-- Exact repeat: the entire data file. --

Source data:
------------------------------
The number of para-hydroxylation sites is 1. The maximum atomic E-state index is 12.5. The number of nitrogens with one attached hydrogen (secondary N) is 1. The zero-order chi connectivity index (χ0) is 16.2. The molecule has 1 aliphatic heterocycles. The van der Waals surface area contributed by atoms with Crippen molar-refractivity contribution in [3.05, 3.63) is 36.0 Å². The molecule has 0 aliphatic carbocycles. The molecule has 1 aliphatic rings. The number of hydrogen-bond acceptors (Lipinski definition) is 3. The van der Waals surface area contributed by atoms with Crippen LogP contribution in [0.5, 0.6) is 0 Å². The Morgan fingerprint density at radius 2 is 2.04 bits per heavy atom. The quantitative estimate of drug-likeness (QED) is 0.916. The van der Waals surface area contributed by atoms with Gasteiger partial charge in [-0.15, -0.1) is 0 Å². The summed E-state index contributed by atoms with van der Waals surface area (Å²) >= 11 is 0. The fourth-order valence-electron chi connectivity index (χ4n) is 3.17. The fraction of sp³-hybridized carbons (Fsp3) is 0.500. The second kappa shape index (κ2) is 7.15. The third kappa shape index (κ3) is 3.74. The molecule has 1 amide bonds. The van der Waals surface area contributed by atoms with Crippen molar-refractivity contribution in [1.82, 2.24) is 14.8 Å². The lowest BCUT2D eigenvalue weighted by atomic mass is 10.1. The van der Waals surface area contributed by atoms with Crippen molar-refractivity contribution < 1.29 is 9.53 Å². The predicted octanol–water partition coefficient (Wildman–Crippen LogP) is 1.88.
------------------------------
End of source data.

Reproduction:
The number of para-hydroxylation sites is 1. The maximum atomic E-state index is 12.5. The number of nitrogens with one attached hydrogen (secondary N) is 1. The zero-order chi connectivity index (χ0) is 16.2. The molecule has 1 aliphatic heterocycles. The van der Waals surface area contributed by atoms with Crippen molar-refractivity contribution in [3.05, 3.63) is 36.0 Å². The molecule has 0 aliphatic carbocycles. The molecule has 1 aliphatic rings. The number of hydrogen-bond acceptors (Lipinski definition) is 3. The van der Waals surface area contributed by atoms with Crippen LogP contribution in [0.5, 0.6) is 0 Å². The Morgan fingerprint density at radius 2 is 2.04 bits per heavy atom. The quantitative estimate of drug-likeness (QED) is 0.916. The van der Waals surface area contributed by atoms with Gasteiger partial charge in [-0.15, -0.1) is 0 Å². The summed E-state index contributed by atoms with van der Waals surface area (Å²) >= 11 is 0. The fourth-order valence-electron chi connectivity index (χ4n) is 3.17. The fraction of sp³-hybridized carbons (Fsp3) is 0.500. The second kappa shape index (κ2) is 7.15. The third kappa shape index (κ3) is 3.74. The molecule has 1 amide bonds. The van der Waals surface area contributed by atoms with Crippen molar-refractivity contribution in [1.82, 2.24) is 14.8 Å². The lowest BCUT2D eigenvalue weighted by atomic mass is 10.1. The van der Waals surface area contributed by atoms with Crippen molar-refractivity contribution < 1.29 is 9.53 Å². The predicted octanol–water partition coefficient (Wildman–Crippen LogP) is 1.88.